Manafort No Longer Wants To Move Jails While He Awaits Trial

Then-Trump campaign chairman Paul Manafort talks to reporters at the Republican National Convention in Cleveland in July 2016

Then-Trump campaign chairman Paul Manafort talks to reporters at the Republican National Convention in Cleveland in July 2016

The subpoenas would require their recipients to testify in the U.S. District Court in Alexandria on July 25, when Manafort's trial in Virginia is set to begin. In the last three weeks alone, he's had more than 100 phone calls with his lawyers and more than 200 with other people.

Manafort has also asked for the Virginia trial to be moved to Roanoke, saying northern Virginians were too overwhelmed with news stories about the case and too hostile toward the Trump administration to give him a fair trial.

The D.C. filing came as Manafort appealed the ruling last month that sent him to jail after a federal judge ended his home detention and ordered him detained following Manafort's indictment on attempted witness tampering while he had been awaiting trial. Manafort's remarks appear to undermine his counsel's argument that detaining their client unfairly impedes their ability to prepare for trial. He also has use of a separate workspace. Contrary to Manafort's assertions, the prosecutors argued that his jail, while located two hours from Washington, had provided him with ample access to his lawyers and had not hindered his preparation for trial.

Ellis issued the order after Mueller's prosecutors challenged Manafort's complaints about the conditions in his current facility, citing visitor logs and recorded phone calls showing he was detained in comfort with nearly unfettered access to his legal team. Manafort's not required to wear a prison uniform and isn't confined to a cell from 8:30 a.m.to 10 p.m., Mueller said. While Manafort's lawyers days ago said that he was in solitary confinement for 23 hours a day because the jail couldn't guarantee his safety, the government's portrayal suggested his circumstances are much less grim, a fact that Manafort himself tacitly admitted, when he said in a monitored conversation that he was being treated like a "VIP". Manafort stands charged with over two dozen counts related to his lobbying work in Ukraine, including tax and bank fraud, obstruction of justice, conspiracy, failure to register as a foreign agent, and making false statements. "When the team takes the laptop from the jail, it reconnects to the internet and Manafort's emails are transmitted", the filing stated. He instructed the U.S. Marshals Service to move Manafort to Alexandria, as he initially planned.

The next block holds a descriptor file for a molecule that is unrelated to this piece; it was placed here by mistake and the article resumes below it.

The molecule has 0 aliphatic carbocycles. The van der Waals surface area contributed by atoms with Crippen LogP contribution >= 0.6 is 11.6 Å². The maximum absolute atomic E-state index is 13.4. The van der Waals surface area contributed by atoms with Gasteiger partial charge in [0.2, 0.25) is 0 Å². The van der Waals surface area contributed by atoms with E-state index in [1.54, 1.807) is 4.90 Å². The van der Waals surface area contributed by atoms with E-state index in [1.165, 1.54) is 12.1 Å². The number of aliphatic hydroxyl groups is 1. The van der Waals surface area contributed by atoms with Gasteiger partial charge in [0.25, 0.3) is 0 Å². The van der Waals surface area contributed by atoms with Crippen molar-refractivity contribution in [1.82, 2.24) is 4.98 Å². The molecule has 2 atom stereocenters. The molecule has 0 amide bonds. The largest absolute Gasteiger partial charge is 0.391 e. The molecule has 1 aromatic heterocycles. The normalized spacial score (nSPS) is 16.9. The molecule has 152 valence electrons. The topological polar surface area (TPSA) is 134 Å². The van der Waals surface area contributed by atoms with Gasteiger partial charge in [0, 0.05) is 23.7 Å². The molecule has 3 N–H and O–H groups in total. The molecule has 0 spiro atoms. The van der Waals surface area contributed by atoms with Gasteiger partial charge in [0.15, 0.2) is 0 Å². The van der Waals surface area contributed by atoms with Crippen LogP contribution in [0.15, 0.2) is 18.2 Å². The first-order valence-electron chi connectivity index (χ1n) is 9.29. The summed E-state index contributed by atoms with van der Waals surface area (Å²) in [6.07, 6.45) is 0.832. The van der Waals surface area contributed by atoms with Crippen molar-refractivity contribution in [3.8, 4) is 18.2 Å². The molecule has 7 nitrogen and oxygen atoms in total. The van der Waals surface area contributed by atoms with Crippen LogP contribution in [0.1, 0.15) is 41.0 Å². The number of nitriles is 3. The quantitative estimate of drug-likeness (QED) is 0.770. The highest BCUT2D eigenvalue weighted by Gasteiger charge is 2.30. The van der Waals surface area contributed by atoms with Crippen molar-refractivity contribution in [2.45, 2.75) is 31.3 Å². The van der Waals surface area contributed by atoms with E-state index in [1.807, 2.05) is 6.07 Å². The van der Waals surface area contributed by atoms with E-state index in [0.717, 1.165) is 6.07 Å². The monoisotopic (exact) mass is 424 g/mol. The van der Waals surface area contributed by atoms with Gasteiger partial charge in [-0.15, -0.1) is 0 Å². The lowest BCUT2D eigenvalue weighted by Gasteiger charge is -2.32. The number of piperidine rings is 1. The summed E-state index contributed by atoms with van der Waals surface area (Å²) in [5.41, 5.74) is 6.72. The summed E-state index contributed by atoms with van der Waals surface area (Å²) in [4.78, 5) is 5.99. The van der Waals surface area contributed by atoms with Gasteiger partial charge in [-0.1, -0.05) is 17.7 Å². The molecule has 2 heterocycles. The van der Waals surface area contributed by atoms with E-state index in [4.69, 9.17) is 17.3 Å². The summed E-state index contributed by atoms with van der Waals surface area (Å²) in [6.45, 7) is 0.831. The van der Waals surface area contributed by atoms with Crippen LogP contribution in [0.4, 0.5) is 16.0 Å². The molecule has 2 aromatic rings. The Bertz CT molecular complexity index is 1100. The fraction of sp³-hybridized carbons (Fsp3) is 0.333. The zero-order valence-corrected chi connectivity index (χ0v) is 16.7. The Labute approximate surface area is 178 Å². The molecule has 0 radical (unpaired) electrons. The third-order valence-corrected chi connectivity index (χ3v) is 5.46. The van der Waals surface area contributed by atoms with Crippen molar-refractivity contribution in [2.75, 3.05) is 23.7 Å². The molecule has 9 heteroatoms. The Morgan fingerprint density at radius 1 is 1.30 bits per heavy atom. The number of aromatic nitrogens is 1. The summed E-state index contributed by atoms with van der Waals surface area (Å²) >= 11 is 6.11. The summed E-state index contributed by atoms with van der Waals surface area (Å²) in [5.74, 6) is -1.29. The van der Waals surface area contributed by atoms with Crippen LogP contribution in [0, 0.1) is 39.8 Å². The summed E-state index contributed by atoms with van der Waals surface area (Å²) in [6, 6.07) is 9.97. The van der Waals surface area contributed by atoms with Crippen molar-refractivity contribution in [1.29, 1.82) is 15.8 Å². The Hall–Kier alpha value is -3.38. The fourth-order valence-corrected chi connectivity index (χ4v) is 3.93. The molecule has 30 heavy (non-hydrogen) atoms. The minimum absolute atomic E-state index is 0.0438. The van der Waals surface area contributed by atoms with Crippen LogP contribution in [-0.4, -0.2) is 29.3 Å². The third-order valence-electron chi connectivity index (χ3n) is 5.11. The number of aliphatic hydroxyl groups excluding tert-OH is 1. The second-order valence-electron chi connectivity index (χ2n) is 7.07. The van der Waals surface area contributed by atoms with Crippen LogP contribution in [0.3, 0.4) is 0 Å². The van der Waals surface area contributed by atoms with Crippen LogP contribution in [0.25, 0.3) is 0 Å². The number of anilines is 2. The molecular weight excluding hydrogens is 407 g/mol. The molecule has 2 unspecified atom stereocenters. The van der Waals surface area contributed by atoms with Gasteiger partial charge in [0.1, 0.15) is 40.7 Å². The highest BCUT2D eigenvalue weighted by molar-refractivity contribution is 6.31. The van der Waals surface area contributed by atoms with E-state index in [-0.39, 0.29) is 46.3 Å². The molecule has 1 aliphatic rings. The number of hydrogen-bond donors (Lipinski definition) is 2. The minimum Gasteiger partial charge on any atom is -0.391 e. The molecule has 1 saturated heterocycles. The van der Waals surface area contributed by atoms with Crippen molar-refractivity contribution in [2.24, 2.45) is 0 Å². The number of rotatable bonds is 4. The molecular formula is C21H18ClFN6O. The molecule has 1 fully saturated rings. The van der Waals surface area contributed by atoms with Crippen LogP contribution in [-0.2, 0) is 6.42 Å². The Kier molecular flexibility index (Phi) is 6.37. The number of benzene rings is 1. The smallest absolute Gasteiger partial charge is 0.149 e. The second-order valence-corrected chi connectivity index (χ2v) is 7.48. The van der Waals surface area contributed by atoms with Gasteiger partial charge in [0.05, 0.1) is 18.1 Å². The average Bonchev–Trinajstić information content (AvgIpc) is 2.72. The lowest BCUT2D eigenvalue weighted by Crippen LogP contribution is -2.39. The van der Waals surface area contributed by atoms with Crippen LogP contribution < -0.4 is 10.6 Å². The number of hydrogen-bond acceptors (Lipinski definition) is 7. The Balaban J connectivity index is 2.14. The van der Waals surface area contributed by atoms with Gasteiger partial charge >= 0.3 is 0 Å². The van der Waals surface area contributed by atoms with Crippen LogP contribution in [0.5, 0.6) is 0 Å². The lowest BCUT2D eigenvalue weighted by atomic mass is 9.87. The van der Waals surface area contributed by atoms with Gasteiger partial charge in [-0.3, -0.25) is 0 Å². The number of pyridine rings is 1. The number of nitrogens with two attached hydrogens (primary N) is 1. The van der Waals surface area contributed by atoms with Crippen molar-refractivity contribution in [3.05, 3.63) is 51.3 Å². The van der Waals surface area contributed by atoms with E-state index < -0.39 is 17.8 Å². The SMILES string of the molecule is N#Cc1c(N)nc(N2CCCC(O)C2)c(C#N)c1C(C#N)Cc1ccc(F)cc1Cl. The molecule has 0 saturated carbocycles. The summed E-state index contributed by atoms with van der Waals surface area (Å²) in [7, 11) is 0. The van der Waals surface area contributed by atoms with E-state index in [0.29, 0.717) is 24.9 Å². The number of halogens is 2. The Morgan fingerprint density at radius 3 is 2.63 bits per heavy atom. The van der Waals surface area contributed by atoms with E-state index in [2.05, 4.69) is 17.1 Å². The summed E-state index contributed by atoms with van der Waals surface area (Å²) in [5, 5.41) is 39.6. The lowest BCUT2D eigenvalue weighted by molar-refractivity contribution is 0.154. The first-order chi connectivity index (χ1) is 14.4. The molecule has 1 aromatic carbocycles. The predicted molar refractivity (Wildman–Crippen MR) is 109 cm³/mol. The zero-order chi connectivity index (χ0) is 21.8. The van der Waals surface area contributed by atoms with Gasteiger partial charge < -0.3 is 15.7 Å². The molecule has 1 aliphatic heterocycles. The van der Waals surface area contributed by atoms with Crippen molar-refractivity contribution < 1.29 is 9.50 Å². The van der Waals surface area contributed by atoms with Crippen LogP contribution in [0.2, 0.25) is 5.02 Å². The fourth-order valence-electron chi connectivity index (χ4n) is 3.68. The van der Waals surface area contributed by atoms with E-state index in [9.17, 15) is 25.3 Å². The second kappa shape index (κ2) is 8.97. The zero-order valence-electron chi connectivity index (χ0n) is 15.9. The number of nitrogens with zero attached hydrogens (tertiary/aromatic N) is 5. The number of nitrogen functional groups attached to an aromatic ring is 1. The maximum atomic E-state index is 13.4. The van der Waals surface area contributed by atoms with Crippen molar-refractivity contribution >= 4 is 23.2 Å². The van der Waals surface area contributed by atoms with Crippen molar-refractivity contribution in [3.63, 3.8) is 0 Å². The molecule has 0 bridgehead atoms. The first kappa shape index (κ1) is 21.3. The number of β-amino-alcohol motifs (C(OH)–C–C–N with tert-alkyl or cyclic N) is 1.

But soon after the judge issued his order, Manafort's lawyers essentially told the judge "never mind," and urged the court to keep Manafort in his current jail in Warsaw.

Ellis has not ruled on the Virginia continuance or the change of venue.